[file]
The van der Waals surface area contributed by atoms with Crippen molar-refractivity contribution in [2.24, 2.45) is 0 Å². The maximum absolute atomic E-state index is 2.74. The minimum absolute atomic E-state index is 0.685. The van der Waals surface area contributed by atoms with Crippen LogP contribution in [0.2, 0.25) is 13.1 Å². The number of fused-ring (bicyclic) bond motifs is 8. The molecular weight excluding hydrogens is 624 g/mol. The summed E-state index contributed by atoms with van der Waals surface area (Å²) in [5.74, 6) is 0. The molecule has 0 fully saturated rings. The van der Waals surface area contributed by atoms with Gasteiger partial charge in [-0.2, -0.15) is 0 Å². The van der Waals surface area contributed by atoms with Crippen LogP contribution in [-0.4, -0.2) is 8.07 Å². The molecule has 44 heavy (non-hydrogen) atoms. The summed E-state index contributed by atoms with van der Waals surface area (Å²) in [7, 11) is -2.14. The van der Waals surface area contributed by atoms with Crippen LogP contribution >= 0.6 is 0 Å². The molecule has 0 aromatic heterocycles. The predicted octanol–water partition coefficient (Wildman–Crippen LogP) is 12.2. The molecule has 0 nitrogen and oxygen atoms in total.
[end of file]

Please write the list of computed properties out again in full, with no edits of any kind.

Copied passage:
The van der Waals surface area contributed by atoms with Crippen molar-refractivity contribution in [2.24, 2.45) is 0 Å². The maximum absolute atomic E-state index is 2.74. The minimum absolute atomic E-state index is 0.685. The van der Waals surface area contributed by atoms with Crippen LogP contribution in [0.2, 0.25) is 13.1 Å². The number of fused-ring (bicyclic) bond motifs is 8. The molecular weight excluding hydrogens is 624 g/mol. The summed E-state index contributed by atoms with van der Waals surface area (Å²) in [5.74, 6) is 0. The molecule has 0 fully saturated rings. The van der Waals surface area contributed by atoms with Gasteiger partial charge in [-0.2, -0.15) is 0 Å². The van der Waals surface area contributed by atoms with Crippen LogP contribution in [-0.4, -0.2) is 8.07 Å². The molecule has 44 heavy (non-hydrogen) atoms. The summed E-state index contributed by atoms with van der Waals surface area (Å²) in [7, 11) is -2.14. The van der Waals surface area contributed by atoms with Crippen LogP contribution >= 0.6 is 0 Å². The molecule has 0 aromatic heterocycles. The predicted octanol–water partition coefficient (Wildman–Crippen LogP) is 12.2. The molecule has 0 nitrogen and oxygen atoms in total.